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Jean-Michel (email@example.com) wrote:
<In a post on the titanosaurs thread, HP Jaime says that *Achillobator* is
a puzzle (which I understod) and *Bagaraatan* is a "friggin' nightmare".
This is really my question to explain, as it involved my perspective on
the animal. Essentially, *Achillobator* has features that seem to come
from two grades of theropod, and both close to each other, but yet each
are disparate of the other. Questions of wether it was chimaeric have been
raised before, and may be in part true; having them all as a single
animal, including a single pelvis rather than two different animals found
next to one another and leaving non-matching elements that nonetheless fit
one another, seems to show that there was something tricky going on. I
doubt cladistics will solve anything in this matter, but inclusive
analyses such as Hwang et al., 2002, on *Microraptor* have supported a
basal dromaeosaur model alongside creatures with different anatomy and
almost no synapomorphies like *Microraptor* itself. Personally, I see the
two suites of features (basal maniraptor versus dromaeosaurid) and the few
autapomorphies given either scenario, as being mutually negating ... yet
cannot get over the completely unique dromaeosaurid anatomy that places
the taxon there.
Hence, *Achillobator* is a puzzle.
You get a different story with *Bagaraatan*. Here you have an animal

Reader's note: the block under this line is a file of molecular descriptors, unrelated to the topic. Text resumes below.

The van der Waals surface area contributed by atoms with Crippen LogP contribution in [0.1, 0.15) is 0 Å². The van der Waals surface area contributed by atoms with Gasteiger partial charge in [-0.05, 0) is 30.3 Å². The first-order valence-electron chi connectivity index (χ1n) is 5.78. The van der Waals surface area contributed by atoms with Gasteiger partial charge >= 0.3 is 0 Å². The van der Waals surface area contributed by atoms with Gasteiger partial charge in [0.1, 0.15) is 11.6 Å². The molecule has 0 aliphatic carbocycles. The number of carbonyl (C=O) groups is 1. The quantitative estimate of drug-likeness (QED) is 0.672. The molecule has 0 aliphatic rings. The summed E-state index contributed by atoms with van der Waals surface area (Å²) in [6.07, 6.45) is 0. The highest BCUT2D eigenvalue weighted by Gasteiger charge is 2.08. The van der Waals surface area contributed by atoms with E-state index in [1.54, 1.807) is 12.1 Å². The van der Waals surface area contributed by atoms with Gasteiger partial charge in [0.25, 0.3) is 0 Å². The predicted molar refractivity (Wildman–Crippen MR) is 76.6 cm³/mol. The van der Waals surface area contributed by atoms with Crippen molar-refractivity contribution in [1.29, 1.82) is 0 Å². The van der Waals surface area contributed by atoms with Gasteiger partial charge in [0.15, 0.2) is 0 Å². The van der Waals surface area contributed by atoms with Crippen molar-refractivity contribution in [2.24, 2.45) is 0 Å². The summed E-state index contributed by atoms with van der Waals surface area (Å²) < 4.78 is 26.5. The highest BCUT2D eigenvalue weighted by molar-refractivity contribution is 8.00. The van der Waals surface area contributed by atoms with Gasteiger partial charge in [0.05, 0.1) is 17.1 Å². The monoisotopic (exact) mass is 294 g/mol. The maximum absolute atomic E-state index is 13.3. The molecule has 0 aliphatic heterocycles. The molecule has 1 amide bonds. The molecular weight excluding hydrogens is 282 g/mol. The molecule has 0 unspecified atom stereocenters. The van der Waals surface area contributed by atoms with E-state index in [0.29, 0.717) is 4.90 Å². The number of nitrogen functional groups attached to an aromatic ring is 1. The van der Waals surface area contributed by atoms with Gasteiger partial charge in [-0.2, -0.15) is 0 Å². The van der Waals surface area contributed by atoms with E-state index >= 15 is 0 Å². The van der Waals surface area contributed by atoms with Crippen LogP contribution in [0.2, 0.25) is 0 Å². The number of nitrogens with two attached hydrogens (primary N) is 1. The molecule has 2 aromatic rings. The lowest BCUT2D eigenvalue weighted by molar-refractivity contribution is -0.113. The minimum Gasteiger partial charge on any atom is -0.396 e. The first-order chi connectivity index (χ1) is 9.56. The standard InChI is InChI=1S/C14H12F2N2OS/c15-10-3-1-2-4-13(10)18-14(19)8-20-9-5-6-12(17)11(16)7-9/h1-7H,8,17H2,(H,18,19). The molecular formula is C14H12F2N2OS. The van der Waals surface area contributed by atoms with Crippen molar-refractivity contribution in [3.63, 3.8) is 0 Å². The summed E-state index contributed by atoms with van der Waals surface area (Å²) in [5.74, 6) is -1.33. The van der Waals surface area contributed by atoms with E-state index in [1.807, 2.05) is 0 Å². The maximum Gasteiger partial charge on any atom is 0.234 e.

with several very distinct and frankly bird-like postcranial bones,
pelvis, and limbs ... but then looking at the jaw, you get features from
across the tetanuran board, and it plays tricks on your mind. The
postcrania by itself makes sense, but a carnosaurian antarticular,
tyrannosaurine surangular with large foramina, ceratosaurine/dromaeosaurid
narrow and long dental alveoli, deep mandibular symphysis but still quite
narrow as in dromaeosaurs. Its something I have trouble thinking easily
about, leading me on paths both wonderous and tortuous. This is why I
describe the nemegtian *Bagaraatan* as a "friggin' nightmare", barring a
more explicit epithet.
Hope this helps,
Jaime A. Headden
Little steps are often the hardest to take. We are too used to making leaps
in the face of adversity, that a simple skip is so hard to do. We should all
learn to walk soft, walk small, see the world around us rather than zoom by it.
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